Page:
My two year old went to the play area with daddy, she accidentally fell off and broke a little corner of her teeth, we thought it would be OK and decided not to do anything about it. Although few weeks later we saw she had a small bump on her gumms so we took to her pediatrician who suggested antibiotics and a visit to the dentist.
The dentist examine her and after x-rays said her nerve was dead and she was developing a gumm infection that could grow if we didn’t remove her tooth. So her first dentist was literally to remove her teeth, which is not so good for my daughter to remember.
This week we went back for cleaning, check up and see if she could have a flipper/retainer the size of her tooth that will fill in the awful space missing in the front (I was trying to find a way to esthetically, not to look so bad) well after cleaning her teeth the doctor said we won’t be able to do anything at this point cause is hard to keep her quite, without crying , opening her mouth big to get impressions and do the procedure.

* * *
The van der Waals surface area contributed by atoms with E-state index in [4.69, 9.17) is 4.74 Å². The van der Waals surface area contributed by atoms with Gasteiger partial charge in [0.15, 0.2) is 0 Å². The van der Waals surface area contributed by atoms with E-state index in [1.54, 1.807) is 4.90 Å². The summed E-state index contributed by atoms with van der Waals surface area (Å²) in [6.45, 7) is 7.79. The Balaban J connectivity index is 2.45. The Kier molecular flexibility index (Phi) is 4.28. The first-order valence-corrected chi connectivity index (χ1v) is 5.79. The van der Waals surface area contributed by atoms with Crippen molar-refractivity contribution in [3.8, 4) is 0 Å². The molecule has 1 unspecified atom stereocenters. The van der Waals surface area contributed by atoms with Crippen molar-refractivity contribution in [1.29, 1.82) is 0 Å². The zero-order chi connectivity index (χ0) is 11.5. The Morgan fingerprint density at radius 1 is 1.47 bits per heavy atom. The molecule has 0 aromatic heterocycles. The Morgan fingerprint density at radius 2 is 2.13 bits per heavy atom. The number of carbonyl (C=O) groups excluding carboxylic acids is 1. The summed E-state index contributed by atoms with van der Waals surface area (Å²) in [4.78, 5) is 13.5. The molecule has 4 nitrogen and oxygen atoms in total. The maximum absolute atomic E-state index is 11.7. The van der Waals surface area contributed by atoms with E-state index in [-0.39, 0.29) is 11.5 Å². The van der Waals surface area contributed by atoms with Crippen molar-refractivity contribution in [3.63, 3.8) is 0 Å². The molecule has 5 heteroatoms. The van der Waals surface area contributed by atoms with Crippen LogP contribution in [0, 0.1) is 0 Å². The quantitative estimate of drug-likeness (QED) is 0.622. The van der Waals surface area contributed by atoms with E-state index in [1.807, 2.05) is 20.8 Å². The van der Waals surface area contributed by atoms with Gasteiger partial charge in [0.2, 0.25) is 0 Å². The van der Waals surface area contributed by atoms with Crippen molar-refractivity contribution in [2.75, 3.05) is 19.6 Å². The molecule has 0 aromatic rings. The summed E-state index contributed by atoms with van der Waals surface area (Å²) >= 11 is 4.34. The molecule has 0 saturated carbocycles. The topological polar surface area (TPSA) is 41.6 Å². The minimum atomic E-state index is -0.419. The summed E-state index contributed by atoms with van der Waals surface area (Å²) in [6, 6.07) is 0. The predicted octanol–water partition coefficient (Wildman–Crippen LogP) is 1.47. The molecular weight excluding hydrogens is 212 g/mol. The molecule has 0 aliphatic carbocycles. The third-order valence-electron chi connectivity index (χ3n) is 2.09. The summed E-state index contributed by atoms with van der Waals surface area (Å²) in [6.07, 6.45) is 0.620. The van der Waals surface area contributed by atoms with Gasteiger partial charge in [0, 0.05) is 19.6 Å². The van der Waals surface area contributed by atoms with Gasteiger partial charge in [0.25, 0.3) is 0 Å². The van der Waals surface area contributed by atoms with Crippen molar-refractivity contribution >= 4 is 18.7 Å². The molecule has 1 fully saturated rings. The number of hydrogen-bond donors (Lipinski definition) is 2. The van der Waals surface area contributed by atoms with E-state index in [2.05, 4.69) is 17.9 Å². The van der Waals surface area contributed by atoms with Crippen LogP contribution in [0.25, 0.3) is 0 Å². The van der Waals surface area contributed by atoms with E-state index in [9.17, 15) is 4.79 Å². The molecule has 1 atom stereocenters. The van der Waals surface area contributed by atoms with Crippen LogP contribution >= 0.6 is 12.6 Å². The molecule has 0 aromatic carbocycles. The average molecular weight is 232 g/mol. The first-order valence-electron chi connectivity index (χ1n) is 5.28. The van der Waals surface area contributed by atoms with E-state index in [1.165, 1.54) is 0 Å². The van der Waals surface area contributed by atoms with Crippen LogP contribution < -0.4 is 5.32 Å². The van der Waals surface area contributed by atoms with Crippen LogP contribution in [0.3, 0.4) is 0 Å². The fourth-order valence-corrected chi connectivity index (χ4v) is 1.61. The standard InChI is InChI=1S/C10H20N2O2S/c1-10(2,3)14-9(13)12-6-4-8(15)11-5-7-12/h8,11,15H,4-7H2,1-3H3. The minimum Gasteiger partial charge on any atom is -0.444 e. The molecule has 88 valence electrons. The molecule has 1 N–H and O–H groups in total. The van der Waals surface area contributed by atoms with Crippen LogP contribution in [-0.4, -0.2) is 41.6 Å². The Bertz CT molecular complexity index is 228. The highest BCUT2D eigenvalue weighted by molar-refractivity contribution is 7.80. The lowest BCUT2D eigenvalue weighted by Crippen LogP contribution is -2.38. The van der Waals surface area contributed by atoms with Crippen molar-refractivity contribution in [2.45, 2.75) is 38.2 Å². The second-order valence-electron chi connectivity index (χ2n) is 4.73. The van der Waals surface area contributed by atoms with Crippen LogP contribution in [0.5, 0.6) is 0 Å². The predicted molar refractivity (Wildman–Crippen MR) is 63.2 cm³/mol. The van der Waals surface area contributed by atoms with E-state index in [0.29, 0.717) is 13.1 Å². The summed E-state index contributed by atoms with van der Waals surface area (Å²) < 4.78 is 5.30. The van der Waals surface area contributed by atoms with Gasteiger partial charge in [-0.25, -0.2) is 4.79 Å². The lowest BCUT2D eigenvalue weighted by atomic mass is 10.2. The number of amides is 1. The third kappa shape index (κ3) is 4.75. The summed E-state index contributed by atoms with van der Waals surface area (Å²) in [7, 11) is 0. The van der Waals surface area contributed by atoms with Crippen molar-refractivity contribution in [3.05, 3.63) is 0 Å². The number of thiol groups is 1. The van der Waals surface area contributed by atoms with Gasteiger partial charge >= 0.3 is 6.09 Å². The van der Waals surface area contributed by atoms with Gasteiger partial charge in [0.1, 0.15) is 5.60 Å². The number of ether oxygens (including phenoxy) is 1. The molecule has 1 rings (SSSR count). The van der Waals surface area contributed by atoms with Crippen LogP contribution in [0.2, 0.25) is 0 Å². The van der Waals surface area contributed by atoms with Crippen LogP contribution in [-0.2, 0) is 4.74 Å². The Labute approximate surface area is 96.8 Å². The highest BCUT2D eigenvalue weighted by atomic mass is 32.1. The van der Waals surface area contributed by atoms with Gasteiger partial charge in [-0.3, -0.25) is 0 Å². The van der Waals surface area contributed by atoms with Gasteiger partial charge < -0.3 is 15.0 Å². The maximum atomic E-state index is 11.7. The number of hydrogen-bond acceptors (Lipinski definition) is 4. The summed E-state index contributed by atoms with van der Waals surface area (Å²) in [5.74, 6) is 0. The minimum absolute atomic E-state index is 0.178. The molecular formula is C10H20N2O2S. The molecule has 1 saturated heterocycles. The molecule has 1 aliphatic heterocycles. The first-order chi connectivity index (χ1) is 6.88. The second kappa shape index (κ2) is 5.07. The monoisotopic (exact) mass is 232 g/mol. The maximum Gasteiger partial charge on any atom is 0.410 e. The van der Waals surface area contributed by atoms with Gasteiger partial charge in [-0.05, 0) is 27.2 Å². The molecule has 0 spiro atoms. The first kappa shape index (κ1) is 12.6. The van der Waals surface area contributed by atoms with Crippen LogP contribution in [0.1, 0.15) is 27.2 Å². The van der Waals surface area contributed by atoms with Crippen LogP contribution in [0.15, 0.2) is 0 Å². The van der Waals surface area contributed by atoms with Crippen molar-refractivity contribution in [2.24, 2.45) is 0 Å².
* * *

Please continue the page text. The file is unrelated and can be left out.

I understood what the doctor said: this will pass, her accident could have been worse and she is OK, although as a parent I looked at her and is like oh NO! her front tooth. NO! why me…LOL and is not me I know I just have to understand kids are kids and accidents happen and I know it could have been worse.
So my advise is take your kid to the dentist immediately and establish good oral health habits with your child. There are basic preventive steps to help your child maintain good oral health:
- Establish good dental hygiene habits early. When your child is 12 months old, you can begin using toothpaste when brushing his or her teeth. When the gaps between your child’s teeth close, it’s important to start flossing.
- Serve as a good role model by practicing good dental hygiene habits yourself.
Schedule regular dental visits for family checkups, periodontal evaluations and cleanings.
- Check your child’s mouth for the signs of periodontal disease, including bleeding gums, swollen and bright red gums, gums that are receding away from the teeth and bad breath.
Hope this helps;)
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